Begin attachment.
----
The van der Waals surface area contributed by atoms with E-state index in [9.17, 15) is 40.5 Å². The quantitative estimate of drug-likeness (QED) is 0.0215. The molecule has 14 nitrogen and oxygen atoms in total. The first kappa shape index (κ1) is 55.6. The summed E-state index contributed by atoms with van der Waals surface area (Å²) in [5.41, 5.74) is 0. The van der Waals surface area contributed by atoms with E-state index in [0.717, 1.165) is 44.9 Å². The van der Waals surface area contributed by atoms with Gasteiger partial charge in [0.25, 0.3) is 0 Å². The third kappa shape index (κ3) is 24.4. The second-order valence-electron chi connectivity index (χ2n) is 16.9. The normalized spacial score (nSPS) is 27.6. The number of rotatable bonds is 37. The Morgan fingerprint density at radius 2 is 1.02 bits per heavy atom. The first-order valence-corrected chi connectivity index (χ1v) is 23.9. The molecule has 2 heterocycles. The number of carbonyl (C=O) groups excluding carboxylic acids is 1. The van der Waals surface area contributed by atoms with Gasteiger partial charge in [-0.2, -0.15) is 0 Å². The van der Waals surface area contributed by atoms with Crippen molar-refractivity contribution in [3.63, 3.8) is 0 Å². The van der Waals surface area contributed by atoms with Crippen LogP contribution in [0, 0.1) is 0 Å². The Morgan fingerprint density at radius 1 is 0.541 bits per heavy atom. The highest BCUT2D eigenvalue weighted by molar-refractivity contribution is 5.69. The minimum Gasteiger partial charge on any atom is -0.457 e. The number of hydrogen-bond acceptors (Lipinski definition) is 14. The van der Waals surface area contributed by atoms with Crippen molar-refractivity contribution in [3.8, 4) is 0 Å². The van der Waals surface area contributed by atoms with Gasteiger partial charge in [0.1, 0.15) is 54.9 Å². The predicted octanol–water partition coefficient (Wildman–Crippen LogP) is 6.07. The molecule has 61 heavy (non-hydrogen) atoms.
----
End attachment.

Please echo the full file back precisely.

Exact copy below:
The van der Waals surface area contributed by atoms with E-state index in [9.17, 15) is 40.5 Å². The quantitative estimate of drug-likeness (QED) is 0.0215. The molecule has 14 nitrogen and oxygen atoms in total. The first kappa shape index (κ1) is 55.6. The summed E-state index contributed by atoms with van der Waals surface area (Å²) in [5.41, 5.74) is 0. The van der Waals surface area contributed by atoms with E-state index in [0.717, 1.165) is 44.9 Å². The van der Waals surface area contributed by atoms with Gasteiger partial charge in [0.25, 0.3) is 0 Å². The third kappa shape index (κ3) is 24.4. The second-order valence-electron chi connectivity index (χ2n) is 16.9. The normalized spacial score (nSPS) is 27.6. The number of rotatable bonds is 37. The Morgan fingerprint density at radius 2 is 1.02 bits per heavy atom. The first-order valence-corrected chi connectivity index (χ1v) is 23.9. The molecule has 2 heterocycles. The number of carbonyl (C=O) groups excluding carboxylic acids is 1. The van der Waals surface area contributed by atoms with Gasteiger partial charge in [-0.2, -0.15) is 0 Å². The van der Waals surface area contributed by atoms with Crippen molar-refractivity contribution in [3.63, 3.8) is 0 Å². The van der Waals surface area contributed by atoms with Crippen LogP contribution in [0, 0.1) is 0 Å². The Morgan fingerprint density at radius 1 is 0.541 bits per heavy atom. The highest BCUT2D eigenvalue weighted by molar-refractivity contribution is 5.69. The minimum Gasteiger partial charge on any atom is -0.457 e. The number of hydrogen-bond acceptors (Lipinski definition) is 14. The van der Waals surface area contributed by atoms with Crippen molar-refractivity contribution in [3.8, 4) is 0 Å². The van der Waals surface area contributed by atoms with Gasteiger partial charge in [0.1, 0.15) is 54.9 Å². The predicted octanol–water partition coefficient (Wildman–Crippen LogP) is 6.07. The molecule has 61 heavy (non-hydrogen) atoms.